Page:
Nathan Yeowell, executive director of Progressive Britain, said: “Last Thursday’s election results were a wake-up call for the Labour Party. Keir Starmer needs to bring about fundamental change if we are to rebuild our relationship with the nation.
“We’ve launched Progressive Britain to provide the spark and challenge that is missing from the Labour Party: an opportunity to bring some intellectual heft back into progressive politics, hammer out who we are and what we want to do, and get back on the front foot after more than a decade of defeat.”
Below is the full text of Progressive Britain’s launch statement.
Today we are launching Progressive Britain – a platform for imaginative thinking that aims to rebuild the nation. Rooted in the Labour Party, Progressive Britain will be dedicated to the intellectual revitalisation of the centre-left in the United Kingdom. It will stimulate fresh thinking about the policy challenges facing us at home and abroad, whilst championing the revival of progressive social democracy.
The seismic shocks and crashes of the past decade have fragmented our politics and undermined both our national and local institutions. Meanwhile, disruptive forces, from technological change and automation to the climate emergency, undermine social cohesion and threaten levels of poverty and inequality not seen in years. Political, social and economic instability has led to polarisation and the growth of xenophobic nationalism and extremism. If we do not act, the vision of an open, tolerant and progressive Britain, anchored in the radical centre-left of politics, might be lost for a generation.
Our aim is to forge a broad-based post-Brexit, post-pandemic settlement for the future of the United Kingdom, a programme of national and local renewal that tackles deep-rooted structural inequalities and injustice. We believe the task of social democratic politics is to set out a new compact – where the state takes a proactive role in shaping an economy that delivers sustainable and inclusive growth with opportunities and security for all.
The inability, if not unwillingness, of our current institutions to promote such a settlement means the leadership and heavy-lifting must come from beyond – and below – Westminster and Whitehall. We believe there is a once in a generation opportunity for Progressive Britain to become the intellectual driving force for political change and reconciliation. For this process of renewal to be a success, it requires the active involvement of citizens and local communities; local, devolved and national politicians; policymakers, businesses and trade unions.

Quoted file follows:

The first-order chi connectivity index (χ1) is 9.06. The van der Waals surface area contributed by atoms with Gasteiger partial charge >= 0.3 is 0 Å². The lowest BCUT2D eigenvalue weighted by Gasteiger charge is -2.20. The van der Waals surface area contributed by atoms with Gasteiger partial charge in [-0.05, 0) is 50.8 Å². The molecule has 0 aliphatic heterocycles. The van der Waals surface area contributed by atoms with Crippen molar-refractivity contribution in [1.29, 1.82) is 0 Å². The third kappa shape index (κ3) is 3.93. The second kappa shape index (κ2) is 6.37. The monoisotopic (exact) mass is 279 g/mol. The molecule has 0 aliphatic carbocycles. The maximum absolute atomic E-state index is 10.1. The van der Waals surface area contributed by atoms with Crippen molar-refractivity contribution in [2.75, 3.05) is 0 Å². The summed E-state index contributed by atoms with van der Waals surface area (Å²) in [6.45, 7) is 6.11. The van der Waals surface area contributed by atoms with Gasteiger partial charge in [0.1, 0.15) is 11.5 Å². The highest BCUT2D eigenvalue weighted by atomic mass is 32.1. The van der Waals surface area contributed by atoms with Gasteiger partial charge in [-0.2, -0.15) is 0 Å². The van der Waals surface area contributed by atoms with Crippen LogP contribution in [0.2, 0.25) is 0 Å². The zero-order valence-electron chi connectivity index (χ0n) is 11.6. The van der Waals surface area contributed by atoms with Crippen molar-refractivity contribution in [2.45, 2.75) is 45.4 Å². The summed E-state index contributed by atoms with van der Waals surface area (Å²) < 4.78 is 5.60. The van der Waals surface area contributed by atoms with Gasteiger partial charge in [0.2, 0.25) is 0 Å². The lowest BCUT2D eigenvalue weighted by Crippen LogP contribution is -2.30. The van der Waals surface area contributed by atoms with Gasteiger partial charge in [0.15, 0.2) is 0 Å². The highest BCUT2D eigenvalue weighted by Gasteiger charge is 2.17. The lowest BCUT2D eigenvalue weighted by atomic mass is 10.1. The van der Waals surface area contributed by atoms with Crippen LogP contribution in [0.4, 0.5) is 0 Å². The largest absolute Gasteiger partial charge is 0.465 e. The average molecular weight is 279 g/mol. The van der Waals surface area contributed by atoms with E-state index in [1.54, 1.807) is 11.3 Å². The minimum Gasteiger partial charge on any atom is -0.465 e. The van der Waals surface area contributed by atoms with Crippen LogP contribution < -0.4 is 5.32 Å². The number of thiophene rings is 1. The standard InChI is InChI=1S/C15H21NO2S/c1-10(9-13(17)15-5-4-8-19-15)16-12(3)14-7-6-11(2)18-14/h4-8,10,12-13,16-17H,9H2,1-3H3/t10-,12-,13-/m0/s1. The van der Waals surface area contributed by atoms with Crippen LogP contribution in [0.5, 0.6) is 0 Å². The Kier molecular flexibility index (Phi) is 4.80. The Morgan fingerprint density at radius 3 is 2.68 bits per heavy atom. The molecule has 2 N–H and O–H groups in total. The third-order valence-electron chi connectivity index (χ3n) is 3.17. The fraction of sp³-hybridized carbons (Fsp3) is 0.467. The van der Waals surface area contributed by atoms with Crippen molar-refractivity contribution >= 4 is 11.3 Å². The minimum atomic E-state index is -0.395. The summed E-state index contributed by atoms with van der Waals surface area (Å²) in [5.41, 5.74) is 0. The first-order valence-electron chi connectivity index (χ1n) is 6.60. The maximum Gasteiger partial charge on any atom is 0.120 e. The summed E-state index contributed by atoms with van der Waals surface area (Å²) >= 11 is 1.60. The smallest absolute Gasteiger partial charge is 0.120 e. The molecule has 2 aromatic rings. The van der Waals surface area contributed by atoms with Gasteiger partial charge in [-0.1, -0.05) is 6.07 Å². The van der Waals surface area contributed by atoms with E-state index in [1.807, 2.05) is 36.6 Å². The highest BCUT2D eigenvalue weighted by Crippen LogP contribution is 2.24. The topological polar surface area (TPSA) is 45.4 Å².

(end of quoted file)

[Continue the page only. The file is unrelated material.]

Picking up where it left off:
We think that Labour and the centre-left require fundamental reconstruction. We have to stop taking for granted that voters will stick with Labour because of ancestral loyalties. And we can’t get drawn into Conservative attempts to create ‘culture wars’, division and competition between different parts of the country. Our work must be to knit together new coalitions by focusing on the big things that can really change Britain and make people’s lives better. Most people want good public services, decent work, safe housing, opportunities for their families and to feel proud of the places they live. A Green New Deal is inspiring for those who care about the climate crisis, and it means lower fuel bills for those struggling to get by. By focusing on the big things that connect people we can learn to win again.
Our vision must also be internationalist. The pandemic has underlined the fundamental interdependence of our societies and we must learn from the experience of social democratic and progressive forces in Europe, the Unites States and beyond.
The best hope for progressives in preventing a prolonged period of Conservative dominance lies with the long-term revival of the Labour Party. Labour in power changes lives – we have seen this in the consolidation of power in Wales – and only Labour can defeat the Tories in England and offer a plausible governing alternative in Scotland. To achieve this task requires the organisational and political revitalisation of the party. Labour’s continuing difficulties are not because it has changed too much, but because it hasn’t changed enough to respond to the social and economic challenges that face the country and the wider world. We need a sustained effort to reimagine our policies and win the battle for a Progressive Britain.